But. I can choose what type of hearing I have when I hear truth spoken. I can choose to ignore it and go my own way. I can pretend to follow the truth, but then act the exact opposite when I think no one’s looking. I can claim to follow the truth, but then turn from it when I’m faced with what seems to be an insurmountable challenge. Or I can follow the truth I’ve been given and live a thriving, productive life. The choice is mine. Once the seed is planted in the soil of my heart, I must choose how to maintain it.

I think of the work that I do. I recall the training I received when I was new on the job. My boss gave me specific instructions on what to do and what not to do. And she told them that all mistakes were fixable. No need to panic. I know that in this job the buck doesn’t stop with me, but I help move the buck along. I need to heed the words of advice I’ve received. If I go rogue, then at some point I’ll find myself unemployed. I can’t close my ears to the truth of her instructions or I’ll be given the boot.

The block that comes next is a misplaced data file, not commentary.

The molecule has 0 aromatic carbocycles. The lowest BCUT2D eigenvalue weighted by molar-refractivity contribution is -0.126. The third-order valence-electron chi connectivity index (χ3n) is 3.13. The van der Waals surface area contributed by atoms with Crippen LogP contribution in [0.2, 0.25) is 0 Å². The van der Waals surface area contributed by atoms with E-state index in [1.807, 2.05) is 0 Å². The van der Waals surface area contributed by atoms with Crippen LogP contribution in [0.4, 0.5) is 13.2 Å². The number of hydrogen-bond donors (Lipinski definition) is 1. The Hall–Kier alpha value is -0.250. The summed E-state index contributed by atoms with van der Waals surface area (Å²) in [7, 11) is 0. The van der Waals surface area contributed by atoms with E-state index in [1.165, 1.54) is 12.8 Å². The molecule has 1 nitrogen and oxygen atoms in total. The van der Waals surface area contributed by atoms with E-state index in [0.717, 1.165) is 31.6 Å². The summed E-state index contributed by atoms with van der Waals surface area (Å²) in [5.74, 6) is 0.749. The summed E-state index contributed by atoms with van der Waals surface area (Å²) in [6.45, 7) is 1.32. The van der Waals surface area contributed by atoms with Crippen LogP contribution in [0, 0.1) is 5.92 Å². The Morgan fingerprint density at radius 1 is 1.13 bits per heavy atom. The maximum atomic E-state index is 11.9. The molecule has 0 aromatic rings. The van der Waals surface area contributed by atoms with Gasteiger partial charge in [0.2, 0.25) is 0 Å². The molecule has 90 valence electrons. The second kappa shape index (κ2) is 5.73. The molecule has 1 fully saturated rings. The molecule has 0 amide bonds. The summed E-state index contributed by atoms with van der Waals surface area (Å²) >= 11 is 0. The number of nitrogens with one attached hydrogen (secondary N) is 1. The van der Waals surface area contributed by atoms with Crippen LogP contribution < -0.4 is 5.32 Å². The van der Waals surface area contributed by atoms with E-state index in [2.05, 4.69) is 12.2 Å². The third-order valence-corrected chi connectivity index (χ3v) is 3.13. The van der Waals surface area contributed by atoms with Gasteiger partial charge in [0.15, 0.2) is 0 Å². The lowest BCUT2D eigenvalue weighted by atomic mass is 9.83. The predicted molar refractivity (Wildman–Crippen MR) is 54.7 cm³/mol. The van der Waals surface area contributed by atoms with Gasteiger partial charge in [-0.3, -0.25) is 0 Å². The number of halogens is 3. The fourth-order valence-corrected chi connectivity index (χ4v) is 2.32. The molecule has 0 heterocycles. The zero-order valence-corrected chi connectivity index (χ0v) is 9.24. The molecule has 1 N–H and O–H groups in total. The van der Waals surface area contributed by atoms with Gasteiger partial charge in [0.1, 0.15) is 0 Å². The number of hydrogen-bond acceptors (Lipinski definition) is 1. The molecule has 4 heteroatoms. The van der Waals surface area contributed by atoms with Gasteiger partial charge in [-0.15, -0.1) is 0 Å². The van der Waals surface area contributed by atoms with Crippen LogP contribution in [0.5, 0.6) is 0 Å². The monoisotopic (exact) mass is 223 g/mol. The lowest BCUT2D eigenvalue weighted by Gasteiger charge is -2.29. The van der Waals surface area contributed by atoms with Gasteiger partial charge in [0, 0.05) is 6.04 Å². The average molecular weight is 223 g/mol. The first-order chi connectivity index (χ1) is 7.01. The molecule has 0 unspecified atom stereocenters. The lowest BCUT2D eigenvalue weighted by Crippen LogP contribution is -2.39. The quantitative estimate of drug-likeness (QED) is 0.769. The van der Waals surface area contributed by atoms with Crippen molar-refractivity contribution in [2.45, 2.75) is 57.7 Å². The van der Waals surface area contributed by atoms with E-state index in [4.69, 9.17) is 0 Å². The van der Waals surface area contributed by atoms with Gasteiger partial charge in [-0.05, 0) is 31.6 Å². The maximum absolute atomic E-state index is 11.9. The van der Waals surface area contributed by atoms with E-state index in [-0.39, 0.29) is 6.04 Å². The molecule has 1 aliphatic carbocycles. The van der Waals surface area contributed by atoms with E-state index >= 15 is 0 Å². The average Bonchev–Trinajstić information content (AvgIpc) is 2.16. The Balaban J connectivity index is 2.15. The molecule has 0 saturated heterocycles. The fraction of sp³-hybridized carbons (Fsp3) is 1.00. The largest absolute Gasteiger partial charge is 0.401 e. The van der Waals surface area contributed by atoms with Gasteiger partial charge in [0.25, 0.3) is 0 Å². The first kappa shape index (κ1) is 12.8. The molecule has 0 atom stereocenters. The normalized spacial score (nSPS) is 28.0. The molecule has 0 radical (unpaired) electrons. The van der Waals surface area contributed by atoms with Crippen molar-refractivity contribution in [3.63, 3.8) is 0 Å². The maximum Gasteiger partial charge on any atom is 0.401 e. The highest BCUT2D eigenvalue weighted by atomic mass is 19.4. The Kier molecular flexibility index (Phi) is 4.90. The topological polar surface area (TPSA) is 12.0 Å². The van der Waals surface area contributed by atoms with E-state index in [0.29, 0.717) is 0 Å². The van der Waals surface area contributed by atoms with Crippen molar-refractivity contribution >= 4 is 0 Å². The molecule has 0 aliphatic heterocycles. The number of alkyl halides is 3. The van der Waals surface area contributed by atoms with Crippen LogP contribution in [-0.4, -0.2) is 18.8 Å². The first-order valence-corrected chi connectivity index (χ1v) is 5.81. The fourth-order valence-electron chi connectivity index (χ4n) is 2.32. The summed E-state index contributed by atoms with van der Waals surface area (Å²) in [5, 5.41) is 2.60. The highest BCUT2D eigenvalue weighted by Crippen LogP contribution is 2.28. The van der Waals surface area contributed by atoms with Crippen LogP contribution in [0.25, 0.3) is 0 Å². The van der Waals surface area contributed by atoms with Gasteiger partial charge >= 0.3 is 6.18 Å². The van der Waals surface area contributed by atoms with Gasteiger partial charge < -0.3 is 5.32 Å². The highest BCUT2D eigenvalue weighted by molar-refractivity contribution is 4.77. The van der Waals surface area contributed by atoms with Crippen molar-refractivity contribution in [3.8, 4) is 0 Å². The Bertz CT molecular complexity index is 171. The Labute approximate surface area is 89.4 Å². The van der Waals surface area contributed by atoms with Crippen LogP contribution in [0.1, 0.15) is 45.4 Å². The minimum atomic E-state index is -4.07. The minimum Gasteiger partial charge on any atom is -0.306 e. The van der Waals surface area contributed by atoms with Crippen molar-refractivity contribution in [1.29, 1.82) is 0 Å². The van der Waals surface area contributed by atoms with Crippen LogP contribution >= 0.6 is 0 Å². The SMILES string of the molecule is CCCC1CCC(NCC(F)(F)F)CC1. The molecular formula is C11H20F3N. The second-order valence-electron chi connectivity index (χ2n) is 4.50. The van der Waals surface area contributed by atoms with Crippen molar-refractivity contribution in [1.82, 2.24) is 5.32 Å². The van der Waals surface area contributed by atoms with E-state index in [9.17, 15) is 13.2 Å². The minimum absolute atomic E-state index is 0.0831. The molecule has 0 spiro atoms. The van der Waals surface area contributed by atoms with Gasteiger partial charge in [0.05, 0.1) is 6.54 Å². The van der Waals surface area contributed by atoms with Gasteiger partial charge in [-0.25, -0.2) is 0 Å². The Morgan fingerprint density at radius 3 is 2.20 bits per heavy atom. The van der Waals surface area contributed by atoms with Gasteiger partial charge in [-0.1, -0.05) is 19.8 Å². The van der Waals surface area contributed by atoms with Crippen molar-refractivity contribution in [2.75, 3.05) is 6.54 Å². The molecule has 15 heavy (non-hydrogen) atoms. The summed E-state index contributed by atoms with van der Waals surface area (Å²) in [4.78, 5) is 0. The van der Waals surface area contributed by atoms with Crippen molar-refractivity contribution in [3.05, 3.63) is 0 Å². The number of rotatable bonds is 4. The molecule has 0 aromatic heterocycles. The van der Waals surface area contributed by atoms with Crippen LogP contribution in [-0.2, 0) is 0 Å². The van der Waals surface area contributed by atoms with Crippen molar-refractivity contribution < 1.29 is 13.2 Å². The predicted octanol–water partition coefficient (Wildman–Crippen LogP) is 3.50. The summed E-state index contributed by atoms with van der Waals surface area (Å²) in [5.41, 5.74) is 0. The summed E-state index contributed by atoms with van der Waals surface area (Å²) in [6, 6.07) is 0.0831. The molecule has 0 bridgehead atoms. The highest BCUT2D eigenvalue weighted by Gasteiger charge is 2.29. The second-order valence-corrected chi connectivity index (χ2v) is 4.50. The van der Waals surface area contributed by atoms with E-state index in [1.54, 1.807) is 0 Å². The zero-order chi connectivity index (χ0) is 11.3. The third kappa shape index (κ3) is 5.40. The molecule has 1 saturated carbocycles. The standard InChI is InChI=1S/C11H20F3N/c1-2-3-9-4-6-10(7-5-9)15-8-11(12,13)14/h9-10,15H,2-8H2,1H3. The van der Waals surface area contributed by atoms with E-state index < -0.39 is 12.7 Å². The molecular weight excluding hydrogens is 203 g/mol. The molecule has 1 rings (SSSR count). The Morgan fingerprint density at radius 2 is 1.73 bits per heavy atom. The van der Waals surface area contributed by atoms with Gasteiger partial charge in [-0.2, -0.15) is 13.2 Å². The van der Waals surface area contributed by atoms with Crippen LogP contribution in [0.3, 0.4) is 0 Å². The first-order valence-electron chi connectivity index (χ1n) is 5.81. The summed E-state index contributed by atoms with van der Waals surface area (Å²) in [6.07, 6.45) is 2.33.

To those who listen to my teaching, more understanding will be given, and they will have an abundance of knowledge. But for those who are not listening, even what little understanding they have will be taken away from them. Matthew 13:12